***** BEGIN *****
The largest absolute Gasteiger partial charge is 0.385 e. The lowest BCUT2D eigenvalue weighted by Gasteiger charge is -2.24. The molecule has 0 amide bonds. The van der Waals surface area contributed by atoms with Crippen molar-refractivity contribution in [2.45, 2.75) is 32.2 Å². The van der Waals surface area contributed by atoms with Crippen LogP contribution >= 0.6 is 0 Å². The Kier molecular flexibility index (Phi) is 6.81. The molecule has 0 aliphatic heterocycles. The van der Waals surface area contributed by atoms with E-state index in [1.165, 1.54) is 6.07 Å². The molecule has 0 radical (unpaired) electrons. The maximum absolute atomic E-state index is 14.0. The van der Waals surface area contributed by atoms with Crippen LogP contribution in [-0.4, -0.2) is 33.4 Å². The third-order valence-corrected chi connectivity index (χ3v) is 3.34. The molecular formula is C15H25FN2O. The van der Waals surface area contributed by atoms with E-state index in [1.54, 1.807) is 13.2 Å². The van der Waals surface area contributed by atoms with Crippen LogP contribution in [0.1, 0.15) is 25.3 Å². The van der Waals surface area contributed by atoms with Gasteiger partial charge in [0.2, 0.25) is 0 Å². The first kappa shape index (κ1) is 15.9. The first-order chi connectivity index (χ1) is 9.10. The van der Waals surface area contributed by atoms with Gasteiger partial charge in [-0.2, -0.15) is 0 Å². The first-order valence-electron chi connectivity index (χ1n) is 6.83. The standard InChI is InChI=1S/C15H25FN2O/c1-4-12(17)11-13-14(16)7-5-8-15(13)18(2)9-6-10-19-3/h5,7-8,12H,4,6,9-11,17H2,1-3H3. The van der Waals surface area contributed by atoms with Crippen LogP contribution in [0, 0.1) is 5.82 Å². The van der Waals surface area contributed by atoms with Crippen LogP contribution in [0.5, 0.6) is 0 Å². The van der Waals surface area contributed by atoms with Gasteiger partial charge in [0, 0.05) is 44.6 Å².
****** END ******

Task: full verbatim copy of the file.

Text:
The largest absolute Gasteiger partial charge is 0.385 e. The lowest BCUT2D eigenvalue weighted by Gasteiger charge is -2.24. The molecule has 0 amide bonds. The van der Waals surface area contributed by atoms with Crippen molar-refractivity contribution in [2.45, 2.75) is 32.2 Å². The van der Waals surface area contributed by atoms with Crippen LogP contribution >= 0.6 is 0 Å². The Kier molecular flexibility index (Phi) is 6.81. The molecule has 0 aliphatic heterocycles. The van der Waals surface area contributed by atoms with E-state index in [1.165, 1.54) is 6.07 Å². The molecule has 0 radical (unpaired) electrons. The maximum absolute atomic E-state index is 14.0. The van der Waals surface area contributed by atoms with Crippen LogP contribution in [-0.4, -0.2) is 33.4 Å². The third-order valence-corrected chi connectivity index (χ3v) is 3.34. The molecular formula is C15H25FN2O. The van der Waals surface area contributed by atoms with E-state index in [1.54, 1.807) is 13.2 Å². The van der Waals surface area contributed by atoms with Crippen LogP contribution in [0.1, 0.15) is 25.3 Å². The van der Waals surface area contributed by atoms with Gasteiger partial charge in [0.2, 0.25) is 0 Å². The first kappa shape index (κ1) is 15.9. The first-order chi connectivity index (χ1) is 9.10. The van der Waals surface area contributed by atoms with Gasteiger partial charge in [-0.2, -0.15) is 0 Å². The first-order valence-electron chi connectivity index (χ1n) is 6.83. The standard InChI is InChI=1S/C15H25FN2O/c1-4-12(17)11-13-14(16)7-5-8-15(13)18(2)9-6-10-19-3/h5,7-8,12H,4,6,9-11,17H2,1-3H3. The van der Waals surface area contributed by atoms with Crippen LogP contribution in [0, 0.1) is 5.82 Å². The van der Waals surface area contributed by atoms with Crippen LogP contribution in [0.5, 0.6) is 0 Å². The van der Waals surface area contributed by atoms with Gasteiger partial charge in [0, 0.05) is 44.6 Å².